Another part of your house that’s prone to air leakage is the attic.

Warm, humid air rises naturally since it’s lighter than dry air. The airflow going up the attic and out the roof draws cold breeze into the openings at the lower part of the house. This phenomenon is referred to as “stack effect,” which is how drafts get into your home.

Prevent the consequences of the stack effect by insulating your attic. Blanket insulation comes in rolls or batts, so they’re easy to install by yourself. But this type only works for attics with evenly spaced beams and joists. The large space ensures that the batts of insulation fit the vents tightly for maximum efficiency.

If your attic has plenty of obstructions and very limited space, loose-fill insulation would be the better option.   The loose material easily stuffs tight spaces, effectively insulating even the smallest nooks and crannies of your attic.

Meanwhile, spray foam insulation offers the most impenetrable protection from drafts. With foam cells that expand, this insulation creates a solid barrier against air leakage. But unlike blanket insulation, spray foam requires professional tools and gear. Hire an insulation technician to make sure that the foam is installed properly.

Basement Air Sealing

To fully safeguard your house from the stack effect, insulate your basement as well for further protection from drafts.

Your crawlspace has a close relationship with your attic, since the two spaces push air in and out of your house. You need to air-seal both the top and bottom parts of your home to eliminate the sources of airflow.

The rim joists, or the lateral support of your entire floor, normally has plenty of holes for wires, pipes, HVAC lines, vents, and other utilities. Block these openings by caulking them. Air-seal the rest of the rim joist cavities with spray foam insulation. The expandability of spray foam ensures that every crevice in the joists are well insulated.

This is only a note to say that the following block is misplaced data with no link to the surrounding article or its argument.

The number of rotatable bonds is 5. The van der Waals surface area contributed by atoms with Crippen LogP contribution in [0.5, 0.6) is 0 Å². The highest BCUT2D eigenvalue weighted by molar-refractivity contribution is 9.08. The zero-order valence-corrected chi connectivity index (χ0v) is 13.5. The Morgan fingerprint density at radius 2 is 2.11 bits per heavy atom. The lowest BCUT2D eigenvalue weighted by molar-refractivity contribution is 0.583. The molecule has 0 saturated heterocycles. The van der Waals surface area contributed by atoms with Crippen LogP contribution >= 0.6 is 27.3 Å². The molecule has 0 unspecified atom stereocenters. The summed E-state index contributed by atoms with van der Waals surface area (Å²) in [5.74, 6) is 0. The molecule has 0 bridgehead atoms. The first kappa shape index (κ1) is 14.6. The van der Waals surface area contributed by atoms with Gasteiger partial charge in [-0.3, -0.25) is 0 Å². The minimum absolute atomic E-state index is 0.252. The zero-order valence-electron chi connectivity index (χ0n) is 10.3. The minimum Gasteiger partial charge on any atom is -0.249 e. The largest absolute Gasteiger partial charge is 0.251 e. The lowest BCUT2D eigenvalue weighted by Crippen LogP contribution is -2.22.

For most parts of your house, insulation is the optimal solution to air leakage. But insulation systems depend on your home’s foundation, style of construction, and the local climate. An experienced insulation contractor will help you determine which air leakage solution is best for your home.

A+ Service from A+ Insulation

A+ Insulation is a trusted insulation expert in Kansas City. Our team of experts will examine your house to locate the air leakage, so we can arrive at the best solution. We use only quality materials and tools, guaranteeing the longevity of your insulation.

Schedule an appointment today and have one of our consultants do a free, no-obligation home energy assessment. Contact us here.

First Time Homeowners? Here’s What You Need to Know About Insulation

Man laying insulation material in atticFor first time homeowners, there’s a steep learning curve about the what goes into purchasing and making a great house a home. Insulating your home is not something that immediately springs to mind but the benefits it provides should put it high up on your priority list.

Insulating will help control and maintain the temperature of your home, making the living environment more comfortable, especially during weather conditions which are too hot or cold. Insulating materials can also act as sound and moisture barriers, keeping unwanted sounds out and preventing the development of moisture.

Insulation helps save up to 15% on heating and cooling costs. That’s an average of 11% on total energy costs. According to the US Energy Information Administration, more than half of the energy used in the average American home comes from heating and cooling activities.

How much insulation should I have installed for my home?

The amount of insulation your home needs is dependent on several factors. One is the location of your home. Obviously, you will probably need more insulation if you are from the Northeast than if you are living in Southern California.

The International Energy Conservation Code requires minimum R-value of insulation in different states. R-value is the measurement of the insulating material’s heat resistance. The higher the R-value, the greater the heat resistance of the material.

For example, the R-value recommended for ceilings and attics in Missouri is R-49, which is the minimum requirement for homes located in the colder regions. Homes located in warmer climates require an R-38 or higher.

If your house is newly built, it may have optimal levels of insulation already, depending if energy conservation was taken into account during its construction. If the house you bought is older, you would probably need more insulation.

To know if your home has enough insulation, it is best to call an insulation company and request an energy audit.

What parts of the house should I insulate?

To ensure that your home is fully insulated, you need to install insulators in parts known as thermal envelopes, or places in your home where heat escapes. These places are the attic, walls, ceiling, exterior doors and windows, floors, ducts, crawlspaces and the basement.